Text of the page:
by Jonathan M. Crosby
ST. LOUIS, Mo., (Army News Service, May 12, 1998) -- The military, like many businesses today, is under tremendous pressure to do more with fewer people. Advances in technology will enable defense agencies to meet these challenges.
As it moves into the new millennium, AR-PERSCOM will introduce technology that will not only enable the command to maintain its current levels of support to soldiers, but will actually improve them.
Improved security clearance measures are one way AR-PERSCOM is using technology to improve service to reservists.
A soldier requiring a security clearance cannot be deployed without a current clearance. For example, an initial Secret clearance is good for 15 years. A subsequent Secret clearance is good for an additional 15 years, but may soon change to a ten-year time period. The Top Secret clearance must be updated every five years from the date the security investigation was completed.
The Security and Counterintelligence Management Office at AR-PERSCOM currently maintains over 350,000 records on Individual Ready Reserve and Individual Mobilization Augmentee soldiers. In June 1997, over 49,500 reservists required a security clearance but either did not have one, or the clearances were no longer valid.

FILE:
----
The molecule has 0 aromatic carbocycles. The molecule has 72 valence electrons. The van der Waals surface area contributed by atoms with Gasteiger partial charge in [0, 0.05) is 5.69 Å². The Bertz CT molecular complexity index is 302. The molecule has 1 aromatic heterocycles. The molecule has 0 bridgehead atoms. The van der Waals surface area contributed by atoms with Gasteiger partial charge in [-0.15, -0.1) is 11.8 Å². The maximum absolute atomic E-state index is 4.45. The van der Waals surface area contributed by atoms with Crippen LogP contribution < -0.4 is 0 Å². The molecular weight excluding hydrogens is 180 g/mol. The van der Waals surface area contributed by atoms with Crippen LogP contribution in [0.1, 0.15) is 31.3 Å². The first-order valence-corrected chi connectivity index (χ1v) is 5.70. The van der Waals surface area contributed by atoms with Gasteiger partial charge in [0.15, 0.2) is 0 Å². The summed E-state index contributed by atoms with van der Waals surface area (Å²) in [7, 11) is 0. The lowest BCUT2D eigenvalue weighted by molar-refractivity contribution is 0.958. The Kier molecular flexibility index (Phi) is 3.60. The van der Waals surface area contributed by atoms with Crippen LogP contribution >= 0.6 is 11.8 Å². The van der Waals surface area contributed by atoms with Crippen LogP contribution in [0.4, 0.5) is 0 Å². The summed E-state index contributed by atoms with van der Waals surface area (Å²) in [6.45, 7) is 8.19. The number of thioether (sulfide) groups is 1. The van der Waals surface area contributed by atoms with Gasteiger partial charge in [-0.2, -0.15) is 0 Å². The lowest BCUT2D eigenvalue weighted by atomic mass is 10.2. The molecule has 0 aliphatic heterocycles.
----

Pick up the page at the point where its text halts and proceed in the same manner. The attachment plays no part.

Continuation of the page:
The Security Office has managed to reduce that number by nearly 10 percent.
In February 1998, the office sent approximately 1,700 security packets to reservists. This old-fashioned method was labor intensive, costly and time consuming.
Through the AR-PERSCOM site on the World Wide Web, the Security Office has a link offering reservists the opportunity to download, complete, and transmit the Electronic Personnel Security Questionnaire/ Standard Form 86 directly to the Security Office.
To access the form, go to the AR-PERSCOM Home page at www.army.mil/usar/ar-perscom/arpercom.htm. Scroll down and click on the EPSQ link.
This automated EPSQ will enable soldiers to initiate the security background investigation process much faster. Normally, this questionnaire would be manually completed and mailed to the Security Office. It would be logged in and then reviewed -- a process which can take several weeks or months.
By using the automated system, the in-house processing time is reduced by several weeks. The Security Office will receive the soldiers' completed and validated EPSQ, review it and forward it to the Defense Investigative Service/Defense Security Service electronically within days.
This automated form provides better service to IRR and IMA soldiers. Also, as DIS/DSS transitions to a fee-for-service environment, using this automated service will result in substantial cost savings for the Army.
Currently, only Reserve soldiers in the United States are authorized to use the automated system (EPSQ). However, there is no question that the military is moving more and more to a paperless organization. Reservists are encouraged to use this electronic highway.
(Editor's note: Crosby is the Chief, Security & Counterintelligence Management Office Army Reserve Personnel Command.)